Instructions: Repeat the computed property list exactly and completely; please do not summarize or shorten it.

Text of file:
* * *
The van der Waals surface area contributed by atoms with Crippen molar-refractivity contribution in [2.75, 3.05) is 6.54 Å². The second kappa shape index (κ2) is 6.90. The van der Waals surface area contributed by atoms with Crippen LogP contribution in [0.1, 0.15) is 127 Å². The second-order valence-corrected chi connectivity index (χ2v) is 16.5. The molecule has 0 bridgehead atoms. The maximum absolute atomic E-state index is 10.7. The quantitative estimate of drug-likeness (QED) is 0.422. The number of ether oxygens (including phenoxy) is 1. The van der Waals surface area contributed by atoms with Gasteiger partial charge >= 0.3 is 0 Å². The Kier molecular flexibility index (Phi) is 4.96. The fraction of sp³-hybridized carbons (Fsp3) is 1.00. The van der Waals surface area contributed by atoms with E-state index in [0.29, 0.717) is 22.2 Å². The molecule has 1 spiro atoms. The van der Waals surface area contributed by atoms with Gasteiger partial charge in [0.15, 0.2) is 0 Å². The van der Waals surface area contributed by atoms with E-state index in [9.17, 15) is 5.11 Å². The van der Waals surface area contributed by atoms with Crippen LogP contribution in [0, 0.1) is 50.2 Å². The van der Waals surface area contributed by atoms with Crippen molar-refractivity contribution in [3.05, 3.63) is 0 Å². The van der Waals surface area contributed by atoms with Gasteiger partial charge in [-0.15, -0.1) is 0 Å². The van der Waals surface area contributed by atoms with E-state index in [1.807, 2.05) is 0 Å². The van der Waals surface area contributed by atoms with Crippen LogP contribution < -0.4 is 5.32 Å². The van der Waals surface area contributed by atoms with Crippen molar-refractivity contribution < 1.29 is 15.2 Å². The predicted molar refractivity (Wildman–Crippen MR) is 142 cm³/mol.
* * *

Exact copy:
The van der Waals surface area contributed by atoms with Crippen molar-refractivity contribution in [2.75, 3.05) is 6.54 Å². The second kappa shape index (κ2) is 6.90. The van der Waals surface area contributed by atoms with Crippen LogP contribution in [0.1, 0.15) is 127 Å². The second-order valence-corrected chi connectivity index (χ2v) is 16.5. The molecule has 0 bridgehead atoms. The maximum absolute atomic E-state index is 10.7. The quantitative estimate of drug-likeness (QED) is 0.422. The number of ether oxygens (including phenoxy) is 1. The van der Waals surface area contributed by atoms with Gasteiger partial charge >= 0.3 is 0 Å². The Kier molecular flexibility index (Phi) is 4.96. The fraction of sp³-hybridized carbons (Fsp3) is 1.00. The van der Waals surface area contributed by atoms with E-state index in [0.29, 0.717) is 22.2 Å². The molecule has 1 spiro atoms. The van der Waals surface area contributed by atoms with Gasteiger partial charge in [0.15, 0.2) is 0 Å². The van der Waals surface area contributed by atoms with E-state index in [9.17, 15) is 5.11 Å². The van der Waals surface area contributed by atoms with Crippen LogP contribution in [0, 0.1) is 50.2 Å². The van der Waals surface area contributed by atoms with Crippen molar-refractivity contribution in [3.05, 3.63) is 0 Å². The van der Waals surface area contributed by atoms with Gasteiger partial charge in [-0.15, -0.1) is 0 Å². The van der Waals surface area contributed by atoms with E-state index in [1.807, 2.05) is 0 Å². The van der Waals surface area contributed by atoms with Crippen LogP contribution < -0.4 is 5.32 Å². The van der Waals surface area contributed by atoms with Crippen molar-refractivity contribution < 1.29 is 15.2 Å². The predicted molar refractivity (Wildman–Crippen MR) is 142 cm³/mol.